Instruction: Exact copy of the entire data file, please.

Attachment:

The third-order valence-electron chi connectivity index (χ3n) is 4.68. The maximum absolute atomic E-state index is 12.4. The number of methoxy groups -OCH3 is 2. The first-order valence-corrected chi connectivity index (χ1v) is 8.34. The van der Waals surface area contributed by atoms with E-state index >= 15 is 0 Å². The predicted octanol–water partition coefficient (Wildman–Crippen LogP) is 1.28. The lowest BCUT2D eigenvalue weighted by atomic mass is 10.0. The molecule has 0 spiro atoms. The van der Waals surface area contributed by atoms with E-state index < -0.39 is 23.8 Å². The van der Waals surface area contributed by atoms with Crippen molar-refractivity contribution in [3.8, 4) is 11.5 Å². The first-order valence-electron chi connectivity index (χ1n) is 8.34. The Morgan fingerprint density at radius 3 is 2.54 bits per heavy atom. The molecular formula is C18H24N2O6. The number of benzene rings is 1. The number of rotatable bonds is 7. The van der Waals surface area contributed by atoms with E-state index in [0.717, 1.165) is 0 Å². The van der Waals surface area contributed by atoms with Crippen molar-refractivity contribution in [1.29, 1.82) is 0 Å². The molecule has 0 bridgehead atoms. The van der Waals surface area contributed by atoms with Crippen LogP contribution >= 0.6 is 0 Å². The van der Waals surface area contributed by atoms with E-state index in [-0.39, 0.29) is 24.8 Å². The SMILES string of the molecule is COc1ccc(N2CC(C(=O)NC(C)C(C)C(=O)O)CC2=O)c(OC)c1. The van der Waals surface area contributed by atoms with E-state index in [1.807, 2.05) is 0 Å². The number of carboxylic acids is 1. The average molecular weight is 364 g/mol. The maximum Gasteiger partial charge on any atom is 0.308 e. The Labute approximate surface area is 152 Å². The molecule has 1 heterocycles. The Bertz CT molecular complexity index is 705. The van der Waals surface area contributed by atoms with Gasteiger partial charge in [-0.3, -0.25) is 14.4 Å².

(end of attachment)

The third-order valence-electron chi connectivity index (χ3n) is 4.68. The maximum absolute atomic E-state index is 12.4. The number of methoxy groups -OCH3 is 2. The first-order valence-corrected chi connectivity index (χ1v) is 8.34. The van der Waals surface area contributed by atoms with E-state index >= 15 is 0 Å². The predicted octanol–water partition coefficient (Wildman–Crippen LogP) is 1.28. The lowest BCUT2D eigenvalue weighted by atomic mass is 10.0. The molecule has 0 spiro atoms. The van der Waals surface area contributed by atoms with E-state index < -0.39 is 23.8 Å². The van der Waals surface area contributed by atoms with Crippen molar-refractivity contribution in [3.8, 4) is 11.5 Å². The first-order valence-electron chi connectivity index (χ1n) is 8.34. The Morgan fingerprint density at radius 3 is 2.54 bits per heavy atom. The molecular formula is C18H24N2O6. The number of benzene rings is 1. The number of rotatable bonds is 7. The van der Waals surface area contributed by atoms with E-state index in [0.717, 1.165) is 0 Å². The van der Waals surface area contributed by atoms with Crippen molar-refractivity contribution in [1.29, 1.82) is 0 Å². The molecule has 0 bridgehead atoms. The van der Waals surface area contributed by atoms with Crippen LogP contribution >= 0.6 is 0 Å². The van der Waals surface area contributed by atoms with E-state index in [-0.39, 0.29) is 24.8 Å². The SMILES string of the molecule is COc1ccc(N2CC(C(=O)NC(C)C(C)C(=O)O)CC2=O)c(OC)c1. The van der Waals surface area contributed by atoms with E-state index in [1.807, 2.05) is 0 Å². The number of carboxylic acids is 1. The average molecular weight is 364 g/mol. The maximum Gasteiger partial charge on any atom is 0.308 e. The Labute approximate surface area is 152 Å². The molecule has 1 heterocycles. The Bertz CT molecular complexity index is 705. The van der Waals surface area contributed by atoms with Gasteiger partial charge in [-0.3, -0.25) is 14.4 Å².